Screenshot from NWAC 2014 page.
Just a quick service note to help get the word out: the NW Anthropology Conference 2014 is coming up, conveniently located in Bellingham, Washington. It will run Wed March 26 through Saturday March 29th, 2014. This is usually an excellent conference. It often skews a little to the archaeology side of anthropology, but the theme this year is “Anthropologists Connecting” which should stimulate a broad attendance:
Anthropologists make connections between communities, generations, biology and culture, past and present, and with each other.
It appears the conference is being organized out of the fine Department of Anthropology at Western Washington University, co-ordinated by Dr. Sarah Campbell. Session proposals and paper submissions are still open, so get yours in. If you have a a session arranged and want to troll for presenters, then feel free to put a comment in here: one of my seven readers might rise to the bait. (you know who you are).
Foreshore near 45WH1. Source: Re-Sources.
I haven’t been following the story at all, but there seems to be quite the controversy going on at Cherry Point, not far north of Bellingham on the coast of Washington State (map). This large site, in Lummi Nation territory and known to them as Xwe’ chi’ eXen, has seen a lot of archaeological work over the years: about 300 cubic metres was excavated in a series of WWU fieldschools in the 1970s and 80s under the direction of Garland Grabert. Dating back to at least 3500 years old, has some unusual features, such as being on a wave cut bank over a cobble beach with unusual offshore topography, suggesting proximity to a reef-netting site.
As its site number indicates, it’s the first site recorded by archaeologists in Whatcom County – which usually means it’s a very prominent site. Indeed, it’s both culturally and scientifically important, and, unfortunately, has seen a lot of impact and is currently threatened. The source of the problem is a major coal port which is being planned. Interestingly enough, when the developer jumped the gun and started core-sampling the site before authorization, they were taken to court and recently fined 1.6 million dollars. Which is a lot of dollars. Continue reading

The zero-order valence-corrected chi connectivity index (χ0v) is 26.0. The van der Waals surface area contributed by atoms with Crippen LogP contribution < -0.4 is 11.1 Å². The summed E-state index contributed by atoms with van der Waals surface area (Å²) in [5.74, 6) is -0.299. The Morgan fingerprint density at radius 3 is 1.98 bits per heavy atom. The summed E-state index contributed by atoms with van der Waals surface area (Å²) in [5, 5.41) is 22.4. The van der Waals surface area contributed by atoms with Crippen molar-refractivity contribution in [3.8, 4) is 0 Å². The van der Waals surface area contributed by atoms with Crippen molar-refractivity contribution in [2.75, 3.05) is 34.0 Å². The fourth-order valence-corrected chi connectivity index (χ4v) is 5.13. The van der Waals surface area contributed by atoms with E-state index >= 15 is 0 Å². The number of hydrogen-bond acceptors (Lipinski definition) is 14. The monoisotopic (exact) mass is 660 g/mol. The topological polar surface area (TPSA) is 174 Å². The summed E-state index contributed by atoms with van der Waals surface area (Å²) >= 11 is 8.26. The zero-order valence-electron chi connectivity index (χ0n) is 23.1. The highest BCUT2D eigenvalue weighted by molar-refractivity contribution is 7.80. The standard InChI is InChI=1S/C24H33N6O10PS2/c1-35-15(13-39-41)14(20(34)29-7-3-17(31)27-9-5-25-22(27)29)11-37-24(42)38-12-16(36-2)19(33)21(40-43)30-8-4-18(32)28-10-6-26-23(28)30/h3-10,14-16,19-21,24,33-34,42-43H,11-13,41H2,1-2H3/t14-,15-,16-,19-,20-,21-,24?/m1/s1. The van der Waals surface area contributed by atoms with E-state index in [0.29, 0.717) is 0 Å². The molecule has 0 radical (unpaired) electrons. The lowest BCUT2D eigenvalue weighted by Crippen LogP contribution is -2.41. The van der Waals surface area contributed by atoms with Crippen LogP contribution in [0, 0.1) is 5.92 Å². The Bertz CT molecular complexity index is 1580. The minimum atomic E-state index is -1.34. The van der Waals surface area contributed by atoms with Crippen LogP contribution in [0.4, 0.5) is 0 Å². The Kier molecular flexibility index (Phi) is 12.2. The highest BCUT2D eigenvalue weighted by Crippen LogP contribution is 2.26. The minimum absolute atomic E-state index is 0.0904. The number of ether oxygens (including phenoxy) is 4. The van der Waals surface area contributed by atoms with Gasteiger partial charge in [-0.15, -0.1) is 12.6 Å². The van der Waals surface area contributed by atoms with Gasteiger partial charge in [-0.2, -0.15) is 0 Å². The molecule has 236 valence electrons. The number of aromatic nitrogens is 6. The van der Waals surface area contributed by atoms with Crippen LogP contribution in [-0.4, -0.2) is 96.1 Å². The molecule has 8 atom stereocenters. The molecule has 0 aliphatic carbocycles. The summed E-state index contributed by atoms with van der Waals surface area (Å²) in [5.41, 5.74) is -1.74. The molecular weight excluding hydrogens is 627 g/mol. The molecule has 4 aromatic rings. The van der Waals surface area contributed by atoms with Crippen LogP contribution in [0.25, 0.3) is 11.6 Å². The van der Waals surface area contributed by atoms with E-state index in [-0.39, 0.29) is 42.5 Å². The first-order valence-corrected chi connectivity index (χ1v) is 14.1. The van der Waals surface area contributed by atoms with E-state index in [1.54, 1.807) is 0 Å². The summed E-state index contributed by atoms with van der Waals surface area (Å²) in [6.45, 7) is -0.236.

Posted in Archaeology, Cultural Resource Management, First Nations, Northwest Coast, Shell Middens, Uncategorized, Washington State
Tagged 45wh1, Bellingham, cherry point, Coal, Lummi, Nooksack, Ports, Puget Sound, Semiahmoo, whatcom county, WWU, Xwe' chi' eXen
The Aldergrove Glacial Erratic. source: geocaching.com
This is something a little different, leading to something cool: the NW Geology Blog has assembled quite a few self-guided geological fieldtrips, mostly in the Seattle to Vancouver corridor. There are two in the Fraser Valley: the Aldergrove glacial erratic, and the Shasta erratic in Coquitlam. The other BC field trip is to the recent, massive debris flow at Capricorn Creek.
But it was one of the Washington State trips which caught my eye though: a trip to a formation of Stilpnomelane at Blanchard Mountain, Skagit County, near Bellingham Washington. The reason this caught my eye: the formation is intersected by massive, green chert beds.
Overview map of Coast Salish Villages of Puget Sound. Click to go to the page of interactive maps at coastsalishmap.org
Tom Dailey has put together a large and very interesting site which documents the Coast Salish villages of Puget Sound. The core of the site is a series of clickable maps (see the left hand side black/white map grid), each of which is marked with little village icons. Clicking on these icons takes you to a master document with a synopsis of the settlement name and, usually, a couple of sentences about the village. These are referenced to scholarly literature and other sources. It is striking to see all these villages on one map, and notable how many are shown on rivers and lakes.
Posted in anthropology, Archaeology, Northwest Coast, Washington State
Tagged anthropology, Bellingham, Coast Salish, household archaeology, houses, Olympic Peninsula, Puget Sound, Salish Sea, San Juan Islands, Seattle, Straits Salish